And after a public hearing scheduled for Thursday, Black Jack may soften the wording of its ordinance. If the ordinance isn't changed, the ACLU says it will sue the city, arguing it is violating federal fair housing rules and the constitutional right to privacy. In the meantime, all Shelltrack and Loving can do is hope the city won't force them to move.
That's just messed right up. I've never heard of such a thing. More government BS restricting the right of free Americans to live as they choose.

Can they do this?
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Old 04-26-2006, 09:26 PM   #2 (permalink)
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yes they can, but probably not for long. and it's not "the government" doing this, it's a municipality, which is far less significant.
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Old 04-26-2006, 09:26 PM   #3 (permalink)
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A great example of poor exercise of law enforcement. Go to the house. It's not a crack den, a halfway house, a dorm, or a minature hotel. It's two people who have children together- and have, themselves, been together for 13 years. If the only difference is the piece of paper saying they have a civil union (or whatever), then they need to consider how stupid it is to call them a non-family, in the interest of housing permits.

Just stupid.
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Old 04-27-2006, 09:59 AM   #4 (permalink)
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Lubbock has similar laws...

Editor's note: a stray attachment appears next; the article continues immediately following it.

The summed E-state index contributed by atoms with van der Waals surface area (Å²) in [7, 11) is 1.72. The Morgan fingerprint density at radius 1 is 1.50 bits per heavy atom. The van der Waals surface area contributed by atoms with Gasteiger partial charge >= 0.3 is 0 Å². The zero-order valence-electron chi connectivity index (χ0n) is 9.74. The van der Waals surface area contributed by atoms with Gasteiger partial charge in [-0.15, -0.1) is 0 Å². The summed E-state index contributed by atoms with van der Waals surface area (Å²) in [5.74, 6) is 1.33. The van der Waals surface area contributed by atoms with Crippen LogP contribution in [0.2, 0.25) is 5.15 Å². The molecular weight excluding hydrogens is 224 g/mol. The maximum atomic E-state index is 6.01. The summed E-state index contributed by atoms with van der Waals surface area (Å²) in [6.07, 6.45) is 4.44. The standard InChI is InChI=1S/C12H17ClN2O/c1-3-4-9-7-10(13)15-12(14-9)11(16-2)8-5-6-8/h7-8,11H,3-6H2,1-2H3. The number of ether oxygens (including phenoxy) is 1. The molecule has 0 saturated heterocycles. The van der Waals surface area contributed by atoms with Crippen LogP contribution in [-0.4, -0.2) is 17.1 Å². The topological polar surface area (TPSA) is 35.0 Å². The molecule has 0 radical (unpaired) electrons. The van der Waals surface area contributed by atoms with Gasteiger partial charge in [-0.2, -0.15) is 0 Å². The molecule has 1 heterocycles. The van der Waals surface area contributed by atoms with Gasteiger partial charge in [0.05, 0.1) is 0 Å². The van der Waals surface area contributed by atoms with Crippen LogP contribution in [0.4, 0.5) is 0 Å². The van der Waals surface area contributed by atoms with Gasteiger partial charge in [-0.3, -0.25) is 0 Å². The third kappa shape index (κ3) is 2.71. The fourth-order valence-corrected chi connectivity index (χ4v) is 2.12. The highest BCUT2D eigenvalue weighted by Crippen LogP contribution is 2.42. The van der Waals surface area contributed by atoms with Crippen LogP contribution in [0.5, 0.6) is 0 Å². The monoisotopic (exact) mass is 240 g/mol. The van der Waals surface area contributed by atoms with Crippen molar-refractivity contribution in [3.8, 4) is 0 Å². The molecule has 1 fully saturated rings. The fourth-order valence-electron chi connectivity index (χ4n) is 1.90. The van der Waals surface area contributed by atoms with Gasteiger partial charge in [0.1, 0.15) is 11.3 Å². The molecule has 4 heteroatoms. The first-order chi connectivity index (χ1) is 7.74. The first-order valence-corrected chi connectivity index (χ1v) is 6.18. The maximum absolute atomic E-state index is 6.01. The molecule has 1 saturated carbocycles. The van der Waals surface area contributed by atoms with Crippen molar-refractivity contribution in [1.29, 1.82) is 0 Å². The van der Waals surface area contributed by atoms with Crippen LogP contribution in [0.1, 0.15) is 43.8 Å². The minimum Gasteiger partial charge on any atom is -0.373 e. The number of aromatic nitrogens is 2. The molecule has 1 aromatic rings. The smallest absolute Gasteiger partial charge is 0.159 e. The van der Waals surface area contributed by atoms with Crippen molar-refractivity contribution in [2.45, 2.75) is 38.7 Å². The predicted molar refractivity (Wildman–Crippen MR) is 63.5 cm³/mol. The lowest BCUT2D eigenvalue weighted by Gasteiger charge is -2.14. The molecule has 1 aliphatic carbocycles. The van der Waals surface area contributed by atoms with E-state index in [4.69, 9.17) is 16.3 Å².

they use them to kick college students out of houses...

Its not enforced unless someone starts complaining about the people in the house.
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Old 04-27-2006, 10:15 AM   #5 (permalink)
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This is appalling

Thought Black Jack was a strange name for a town and didnt see what state it is in. I reread the article and saw that it was outside of St. Louis. Could their appeal being denied have anything to do with them being a mixed couple? I would contact my congressman, or at least sue the city if this was happening to me.

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Old 04-27-2006, 10:28 AM   #6 (permalink)
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So sad. I don't understand why people would be so frustrating.
This major needs to be put into his place. Single-family residence? What kind of a cheap cop-out is that? And to say that they don't agree with the environment for a child? I'd much prefer to send children to a loving environment than an abusive one, where the parents just happened to be married.